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One month out from 2018 hurricane season — are we prepared?

One month out from 2018 hurricane season — are we prepared?
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The catastrophic 2017 hurricane season left a decade’s worth of recovery efforts in its wake. And while many groups remain focused on recovery, emergency response officials are well aware that the clock is ticking with additional threats that require our attention. This means that preparedness must be a priority even while we continue recovery work. This is especially important with the looming 2018 hurricane season just around the corner.

Our national preparedness and response posture must be fully equipped to carry out multiple missions at once, and it is a matter of life and death that our emergency preparedness, response, and recovery capabilities are fully resourced to do just that. Investing in preparedness and responding to a disaster with swift action helps ensure both lives and dollars saved. With the 2018 hurricane season less that one month away, we must be prepared to act with such resolve.

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Due to the increasing frequency and magnitude of natural disasters such as hurricanes, wildfires and earthquakes, we cannot afford to continue rebuilding our communities continuously after catastrophe. Rather, we should be investing in mitigation strategies for communities with an increased likelihood of being affected by a disaster, such as those in flood-prone areas, by ensuring they are able to withstand and rebound from major disasters faster in the future.

 

If we do not take the time to invest in these communities ahead of disasters, we will continue the cycle of rebuilding and recovery, while losing millions, and potentially billions of dollars.

We must remember that while news coverage fades, many communities are still rebuilding and will be for years to come. Without proper investment in our disaster-prone communities, we can only expect this trend to continue unless something is done. The 2018 hurricane season starts on June 1, and Puerto Rico and the U.S. Virgin Islands are extremely vulnerable to threats posed by possible storms this season. The islands are still in a state of recovery from the 2017 hurricane season, and the reality is that another catastrophic hurricane season would be enough to reverse all of the recovery made on the islands thus far.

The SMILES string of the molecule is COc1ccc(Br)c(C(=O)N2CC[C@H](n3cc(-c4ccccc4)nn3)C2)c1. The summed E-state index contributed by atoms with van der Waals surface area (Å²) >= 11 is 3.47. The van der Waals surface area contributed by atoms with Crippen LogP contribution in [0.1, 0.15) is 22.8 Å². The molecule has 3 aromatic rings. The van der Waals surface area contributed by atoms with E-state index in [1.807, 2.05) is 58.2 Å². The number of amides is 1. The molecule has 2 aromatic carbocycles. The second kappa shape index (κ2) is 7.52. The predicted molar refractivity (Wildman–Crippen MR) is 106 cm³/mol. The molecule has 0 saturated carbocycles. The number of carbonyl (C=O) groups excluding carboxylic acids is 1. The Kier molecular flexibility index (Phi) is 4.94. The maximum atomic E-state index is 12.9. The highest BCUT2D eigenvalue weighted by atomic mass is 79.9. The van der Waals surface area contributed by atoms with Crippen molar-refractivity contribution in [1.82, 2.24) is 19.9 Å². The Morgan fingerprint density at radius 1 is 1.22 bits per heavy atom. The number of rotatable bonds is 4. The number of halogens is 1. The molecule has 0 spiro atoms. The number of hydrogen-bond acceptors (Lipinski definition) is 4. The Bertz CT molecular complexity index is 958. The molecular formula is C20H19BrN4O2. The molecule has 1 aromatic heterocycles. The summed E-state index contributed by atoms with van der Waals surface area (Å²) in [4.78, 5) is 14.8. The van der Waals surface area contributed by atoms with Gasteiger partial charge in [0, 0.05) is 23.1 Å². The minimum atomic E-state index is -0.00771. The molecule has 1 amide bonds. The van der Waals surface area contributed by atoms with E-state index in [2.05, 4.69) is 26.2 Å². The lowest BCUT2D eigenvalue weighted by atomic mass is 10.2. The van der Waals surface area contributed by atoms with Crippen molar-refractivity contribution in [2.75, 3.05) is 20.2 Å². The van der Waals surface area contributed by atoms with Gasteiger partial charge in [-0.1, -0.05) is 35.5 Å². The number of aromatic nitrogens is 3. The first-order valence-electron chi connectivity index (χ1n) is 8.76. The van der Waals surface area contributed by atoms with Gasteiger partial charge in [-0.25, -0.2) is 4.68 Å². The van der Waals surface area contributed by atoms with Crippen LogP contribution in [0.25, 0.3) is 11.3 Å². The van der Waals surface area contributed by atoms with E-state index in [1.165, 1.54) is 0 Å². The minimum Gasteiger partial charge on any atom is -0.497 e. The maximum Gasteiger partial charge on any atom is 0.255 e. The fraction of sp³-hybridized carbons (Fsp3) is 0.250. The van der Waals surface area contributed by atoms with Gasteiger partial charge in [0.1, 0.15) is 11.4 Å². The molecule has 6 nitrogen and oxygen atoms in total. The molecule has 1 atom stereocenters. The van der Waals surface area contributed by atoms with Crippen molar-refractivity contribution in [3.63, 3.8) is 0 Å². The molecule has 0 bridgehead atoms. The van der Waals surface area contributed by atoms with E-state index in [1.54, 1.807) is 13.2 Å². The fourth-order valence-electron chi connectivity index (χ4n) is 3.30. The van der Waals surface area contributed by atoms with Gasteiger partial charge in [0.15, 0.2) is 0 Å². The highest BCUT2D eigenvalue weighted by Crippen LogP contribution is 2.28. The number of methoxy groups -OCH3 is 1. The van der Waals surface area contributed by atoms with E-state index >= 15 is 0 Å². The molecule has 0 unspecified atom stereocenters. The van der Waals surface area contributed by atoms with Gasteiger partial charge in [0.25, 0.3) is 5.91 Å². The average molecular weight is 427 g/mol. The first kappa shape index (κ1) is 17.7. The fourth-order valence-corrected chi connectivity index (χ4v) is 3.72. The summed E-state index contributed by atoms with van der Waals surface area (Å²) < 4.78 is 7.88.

Damage from Hurricanes Harvey, Irma and Maria totaled 265 billion dollars. This begs the question, how much could we have saved if investments in mitigation strategies were prioritized, and preparedness efforts were consistently funded? We know that mitigation and preparedness save money and lives, but there is still much to be done to move the needle and ensure that communities are able to build back stronger and more resilient in-between disasters.

Staring down the barrel of another potentially record-breaking hurricane season, we must remain focused on key priorities that will support communities in the path of destruction.

First, we must plan smarter cities by evaluating their infrastructure, assessing evacuation routes, and scrutinizing our power grids. Healthcare, and much of society, depends on this critical infrastructure, which includes electricity, transportation and water. These aspects of critical infrastructure directly impact the ability of people to survive and recover after a disaster and cannot be neglected.

We must also implement disaster planning and preparation on a continuous basis so that when disaster does strike, jurisdictions are equipped with the training and resources necessary to endure the disruption. We can do so by emphasizing the importance of coordination across sectors.

From NGOs to government agencies and private sector partners and donors, these groups must all work together to address the wide breadth of needs that arise when preparing for an impending disaster. There is still time to learn lessons from last year’s events and enter the upcoming season more prepared to build partnerships that will improve our collective response efforts.

In addition, we must gain a common understanding of the sectors that do not necessarily target public health, but still have an impact on public health during a disaster. For instance, if we need to deliver critical medicines to patients in dire situations, passable roads are necessary for transportation.  

If we’re going to shelter displaced patients, we need facilities that are prepared to withstand power outages and support patient needs, along with trained staff who can reach these mass care facilities. Finally, it is almost impossible to share important information in the absence of telecommunications (which can depend on electricity).

While we depend on these capabilities to sustain public health year-round, it is especially evident during a disaster. These sectors are absolutely critical in the midst of a disaster and can be the difference between life and death in many cases.

Fostering a more robust preparedness and response posture is needed if we expect to withstand the current threat environment. Every corner of the U.S. is vulnerable to threats, whether it be hurricanes or pandemics. It was Puerto Rico last year, but it could be any other part of the country this year.

We will be unable to rebound from future disasters if we continue to lack sustained investment and coordination from critical parties. Right now, in-between disasters, is the most opportune time we have as a nation to rethink our approach and act before the next event occurs. 

Nicolette Louissaint, Ph.D., executive director of Healthcare Ready, a D.C. based non-profit that coordinates between the federal government, NGOs and the private sector to meet health needs during and after a disaster, and helps advance health-related readiness.